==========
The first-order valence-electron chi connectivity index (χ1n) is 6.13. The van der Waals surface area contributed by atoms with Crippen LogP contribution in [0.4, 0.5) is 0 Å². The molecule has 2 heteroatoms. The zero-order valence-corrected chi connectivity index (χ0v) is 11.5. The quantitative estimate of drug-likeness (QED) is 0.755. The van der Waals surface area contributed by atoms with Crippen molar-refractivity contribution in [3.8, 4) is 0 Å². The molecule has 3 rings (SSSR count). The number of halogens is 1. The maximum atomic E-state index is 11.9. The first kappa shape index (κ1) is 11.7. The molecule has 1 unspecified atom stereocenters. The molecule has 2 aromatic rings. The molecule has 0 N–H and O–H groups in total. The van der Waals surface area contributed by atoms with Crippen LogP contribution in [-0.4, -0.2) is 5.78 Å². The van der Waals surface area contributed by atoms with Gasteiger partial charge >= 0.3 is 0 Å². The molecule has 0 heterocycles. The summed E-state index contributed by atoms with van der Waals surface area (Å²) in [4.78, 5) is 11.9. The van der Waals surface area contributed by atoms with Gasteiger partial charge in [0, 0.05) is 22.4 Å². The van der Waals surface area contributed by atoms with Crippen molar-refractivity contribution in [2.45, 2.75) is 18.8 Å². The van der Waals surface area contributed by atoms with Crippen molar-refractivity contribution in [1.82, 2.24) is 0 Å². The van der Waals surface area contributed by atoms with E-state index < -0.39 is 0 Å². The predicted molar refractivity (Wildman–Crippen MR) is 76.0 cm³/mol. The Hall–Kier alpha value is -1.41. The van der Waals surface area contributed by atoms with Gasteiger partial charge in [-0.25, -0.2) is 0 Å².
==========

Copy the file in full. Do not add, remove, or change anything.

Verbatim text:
The first-order valence-electron chi connectivity index (χ1n) is 6.13. The van der Waals surface area contributed by atoms with Crippen LogP contribution in [0.4, 0.5) is 0 Å². The molecule has 2 heteroatoms. The zero-order valence-corrected chi connectivity index (χ0v) is 11.5. The quantitative estimate of drug-likeness (QED) is 0.755. The van der Waals surface area contributed by atoms with Crippen molar-refractivity contribution in [3.8, 4) is 0 Å². The molecule has 3 rings (SSSR count). The number of halogens is 1. The maximum atomic E-state index is 11.9. The first kappa shape index (κ1) is 11.7. The molecule has 1 unspecified atom stereocenters. The molecule has 2 aromatic rings. The molecule has 0 N–H and O–H groups in total. The van der Waals surface area contributed by atoms with Crippen LogP contribution in [-0.4, -0.2) is 5.78 Å². The van der Waals surface area contributed by atoms with Gasteiger partial charge >= 0.3 is 0 Å². The molecule has 0 heterocycles. The summed E-state index contributed by atoms with van der Waals surface area (Å²) in [4.78, 5) is 11.9. The van der Waals surface area contributed by atoms with Gasteiger partial charge in [0, 0.05) is 22.4 Å². The van der Waals surface area contributed by atoms with Crippen molar-refractivity contribution in [2.45, 2.75) is 18.8 Å². The van der Waals surface area contributed by atoms with Crippen molar-refractivity contribution in [1.82, 2.24) is 0 Å². The van der Waals surface area contributed by atoms with E-state index < -0.39 is 0 Å². The predicted molar refractivity (Wildman–Crippen MR) is 76.0 cm³/mol. The Hall–Kier alpha value is -1.41. The van der Waals surface area contributed by atoms with Gasteiger partial charge in [-0.25, -0.2) is 0 Å².